Now, we learn he was also planning to have his script costs covered before a page of paper was written on.

Cannon recently hired veteran screenwriter Stirling Silliphant, an Oscar winner for “In the Heat of the Night,” to write “Over the Top,” from a story concept that sounds like an arm-wrestling version of “The Champ.”

“It’s an action love story with the emphasis on action,” Silliphant says. “It’s the story of a man trying to win back the love of his son and win the world arm-wrestling championship in Las Vegas.”

Golan, a film director in Israel before emigrating to Hollywood, will direct “Over the Top,” but Stallone--reportedly being paid more than $10 million to star--has final cut.

That means he can do anything he wants to the script, a privilege previous Stallone collaborators have accused him of abusing.

Silliphant says he isn’t worried.

“I don’t anticipate any problem whatsoever,” Silliphant says. “I’m a very difficult person to abuse.”

In fact, Silliphant says Stallone would be foolish not to mold the script to suit himself.

“He doesn’t have to do anything at this point,” Silliphant says. “He has been very smart about what he can do. He has to protect that. If I were him, I’d do the same thing.”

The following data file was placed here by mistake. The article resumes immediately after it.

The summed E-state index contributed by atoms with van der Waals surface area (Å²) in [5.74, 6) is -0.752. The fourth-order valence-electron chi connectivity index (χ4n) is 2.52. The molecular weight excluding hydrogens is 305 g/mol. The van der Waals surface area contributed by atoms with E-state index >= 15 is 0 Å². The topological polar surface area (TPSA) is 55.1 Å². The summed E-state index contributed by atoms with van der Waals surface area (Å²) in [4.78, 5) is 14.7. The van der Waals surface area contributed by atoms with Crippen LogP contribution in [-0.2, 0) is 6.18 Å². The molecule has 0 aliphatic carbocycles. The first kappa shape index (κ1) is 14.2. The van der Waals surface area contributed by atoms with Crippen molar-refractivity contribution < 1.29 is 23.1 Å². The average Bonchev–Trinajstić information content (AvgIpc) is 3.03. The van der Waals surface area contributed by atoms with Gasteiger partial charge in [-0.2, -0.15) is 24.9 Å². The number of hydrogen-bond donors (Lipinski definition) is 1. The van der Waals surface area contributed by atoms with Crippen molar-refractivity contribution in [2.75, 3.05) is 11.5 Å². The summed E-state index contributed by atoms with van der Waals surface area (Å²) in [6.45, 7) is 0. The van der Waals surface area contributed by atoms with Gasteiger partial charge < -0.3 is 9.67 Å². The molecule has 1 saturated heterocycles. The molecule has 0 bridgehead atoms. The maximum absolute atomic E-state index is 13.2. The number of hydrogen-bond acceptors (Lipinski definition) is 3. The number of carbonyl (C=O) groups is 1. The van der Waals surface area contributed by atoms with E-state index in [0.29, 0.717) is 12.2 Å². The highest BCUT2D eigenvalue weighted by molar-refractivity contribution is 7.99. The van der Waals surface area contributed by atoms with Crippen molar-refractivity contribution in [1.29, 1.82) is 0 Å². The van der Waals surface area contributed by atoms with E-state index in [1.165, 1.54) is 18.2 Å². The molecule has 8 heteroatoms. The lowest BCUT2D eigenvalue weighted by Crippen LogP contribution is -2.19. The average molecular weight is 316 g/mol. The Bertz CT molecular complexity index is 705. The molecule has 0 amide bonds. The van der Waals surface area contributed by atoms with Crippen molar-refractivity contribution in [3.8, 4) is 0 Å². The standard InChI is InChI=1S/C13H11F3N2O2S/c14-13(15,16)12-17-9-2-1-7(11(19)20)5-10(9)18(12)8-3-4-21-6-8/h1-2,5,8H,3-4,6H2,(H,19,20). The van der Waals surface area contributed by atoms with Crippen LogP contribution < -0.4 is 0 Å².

As for many of the writers who cry “abuse,” Silliphant says it’s a matter of protesting too much.

“There are a lot of writers with abusive egos,” he says. “They think they’re going to make Stallone famous when Stallone is infinitely more famous than they are.”

NOTES ‘N’ QUOTES: The sticker price on first-run movies at Mann Theaters in Westwood and Hollywood is now up to $6. Considering the disappointing quality of this summer’s film fare, and the glut of it, moviegoers might have expected prices to go the other way . . . or at least be offered rebates. . . .

Jack Nicholson has replaced Mandy Patinkin in Mike Nichols’ “Heartburn,” a film adaptation of Nora Ephron’s bitter novel about her courtship, marriage and breakup with Watergate reporter Carl Bernstein. Patinkin and Nichols split over the inevitable “artistic differences,” after one week of shooting and several weeks of rehearsal. . . .

Four-time Oscar winner Robert Wise will succeed Gene Allen as president of the Academy of Motion Picture Arts and Sciences. Wise, director of “The Sound of Music” and “West Side Story,” was one of the four producers of this year’s efficient if unspectacular Oscar telecast. . . .

Woody Allen issued a minor protest last week against South African racial policies by including a clause in his new contract with Orion Pictures that excludes South Africa from the list of international markets where his films can be distributed. Allen’s last three South African releases--”A Midsummer Night’s Sex Comedy,” “Zelig,” and “Broadway Danny Rose”--had combined net earnings of less than $20,000.

“Woody’s films don’t do too well outside the major American cities,” said a representative of one international distributor. “South Africa, South Dakota. They do about the same.”